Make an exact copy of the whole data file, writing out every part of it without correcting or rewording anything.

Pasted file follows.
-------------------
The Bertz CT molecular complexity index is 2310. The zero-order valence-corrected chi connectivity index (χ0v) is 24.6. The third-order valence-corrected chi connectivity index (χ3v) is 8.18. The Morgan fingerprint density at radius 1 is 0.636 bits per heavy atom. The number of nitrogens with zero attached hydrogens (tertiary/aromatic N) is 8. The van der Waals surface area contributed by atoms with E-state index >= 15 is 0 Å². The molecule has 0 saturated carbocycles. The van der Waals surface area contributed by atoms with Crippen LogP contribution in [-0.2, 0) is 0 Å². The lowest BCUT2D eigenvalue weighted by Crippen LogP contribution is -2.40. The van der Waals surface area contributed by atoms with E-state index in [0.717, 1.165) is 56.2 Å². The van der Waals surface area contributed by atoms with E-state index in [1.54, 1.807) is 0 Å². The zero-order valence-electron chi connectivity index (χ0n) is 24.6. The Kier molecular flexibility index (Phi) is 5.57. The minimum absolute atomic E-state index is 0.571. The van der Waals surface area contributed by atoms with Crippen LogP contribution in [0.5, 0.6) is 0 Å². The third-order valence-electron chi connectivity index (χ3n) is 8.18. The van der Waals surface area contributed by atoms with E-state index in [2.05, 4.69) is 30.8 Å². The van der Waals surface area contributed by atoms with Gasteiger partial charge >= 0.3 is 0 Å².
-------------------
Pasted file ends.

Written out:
The Bertz CT molecular complexity index is 2310. The zero-order valence-corrected chi connectivity index (χ0v) is 24.6. The third-order valence-corrected chi connectivity index (χ3v) is 8.18. The Morgan fingerprint density at radius 1 is 0.636 bits per heavy atom. The number of nitrogens with zero attached hydrogens (tertiary/aromatic N) is 8. The van der Waals surface area contributed by atoms with E-state index >= 15 is 0 Å². The molecule has 0 saturated carbocycles. The van der Waals surface area contributed by atoms with Crippen LogP contribution in [-0.2, 0) is 0 Å². The lowest BCUT2D eigenvalue weighted by Crippen LogP contribution is -2.40. The van der Waals surface area contributed by atoms with E-state index in [0.717, 1.165) is 56.2 Å². The van der Waals surface area contributed by atoms with E-state index in [1.54, 1.807) is 0 Å². The zero-order valence-electron chi connectivity index (χ0n) is 24.6. The Kier molecular flexibility index (Phi) is 5.57. The minimum absolute atomic E-state index is 0.571. The van der Waals surface area contributed by atoms with Crippen LogP contribution in [0.5, 0.6) is 0 Å². The third-order valence-electron chi connectivity index (χ3n) is 8.18. The van der Waals surface area contributed by atoms with E-state index in [2.05, 4.69) is 30.8 Å². The van der Waals surface area contributed by atoms with Gasteiger partial charge >= 0.3 is 0 Å².